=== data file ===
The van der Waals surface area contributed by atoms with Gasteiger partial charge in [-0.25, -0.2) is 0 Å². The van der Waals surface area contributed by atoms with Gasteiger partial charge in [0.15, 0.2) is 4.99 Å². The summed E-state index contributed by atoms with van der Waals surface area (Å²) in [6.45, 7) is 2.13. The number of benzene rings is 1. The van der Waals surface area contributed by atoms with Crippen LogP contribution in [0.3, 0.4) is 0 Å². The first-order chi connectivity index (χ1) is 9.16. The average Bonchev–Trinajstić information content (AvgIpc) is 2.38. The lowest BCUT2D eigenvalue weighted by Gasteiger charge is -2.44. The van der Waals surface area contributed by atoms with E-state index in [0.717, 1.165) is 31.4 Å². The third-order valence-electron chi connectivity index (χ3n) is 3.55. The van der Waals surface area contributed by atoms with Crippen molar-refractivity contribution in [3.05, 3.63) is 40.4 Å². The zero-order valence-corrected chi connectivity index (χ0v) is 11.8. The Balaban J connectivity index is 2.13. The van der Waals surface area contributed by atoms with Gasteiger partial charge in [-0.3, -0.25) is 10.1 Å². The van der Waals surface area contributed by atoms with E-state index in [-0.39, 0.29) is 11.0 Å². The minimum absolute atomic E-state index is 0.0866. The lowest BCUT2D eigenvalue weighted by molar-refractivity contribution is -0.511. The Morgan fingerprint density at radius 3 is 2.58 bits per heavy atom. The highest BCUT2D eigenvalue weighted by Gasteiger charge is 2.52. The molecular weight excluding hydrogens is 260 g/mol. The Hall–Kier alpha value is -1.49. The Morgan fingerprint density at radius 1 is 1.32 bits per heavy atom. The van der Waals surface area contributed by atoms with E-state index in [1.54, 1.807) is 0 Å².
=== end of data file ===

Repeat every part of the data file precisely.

The van der Waals surface area contributed by atoms with Gasteiger partial charge in [-0.25, -0.2) is 0 Å². The van der Waals surface area contributed by atoms with Gasteiger partial charge in [0.15, 0.2) is 4.99 Å². The summed E-state index contributed by atoms with van der Waals surface area (Å²) in [6.45, 7) is 2.13. The number of benzene rings is 1. The van der Waals surface area contributed by atoms with Crippen LogP contribution in [0.3, 0.4) is 0 Å². The first-order chi connectivity index (χ1) is 9.16. The average Bonchev–Trinajstić information content (AvgIpc) is 2.38. The lowest BCUT2D eigenvalue weighted by Gasteiger charge is -2.44. The van der Waals surface area contributed by atoms with E-state index in [0.717, 1.165) is 31.4 Å². The third-order valence-electron chi connectivity index (χ3n) is 3.55. The van der Waals surface area contributed by atoms with Crippen molar-refractivity contribution in [3.05, 3.63) is 40.4 Å². The zero-order valence-corrected chi connectivity index (χ0v) is 11.8. The Balaban J connectivity index is 2.13. The van der Waals surface area contributed by atoms with Gasteiger partial charge in [-0.3, -0.25) is 10.1 Å². The van der Waals surface area contributed by atoms with E-state index in [-0.39, 0.29) is 11.0 Å². The minimum absolute atomic E-state index is 0.0866. The lowest BCUT2D eigenvalue weighted by molar-refractivity contribution is -0.511. The Morgan fingerprint density at radius 3 is 2.58 bits per heavy atom. The highest BCUT2D eigenvalue weighted by Gasteiger charge is 2.52. The molecular weight excluding hydrogens is 260 g/mol. The Hall–Kier alpha value is -1.49. The Morgan fingerprint density at radius 1 is 1.32 bits per heavy atom. The van der Waals surface area contributed by atoms with E-state index in [1.54, 1.807) is 0 Å².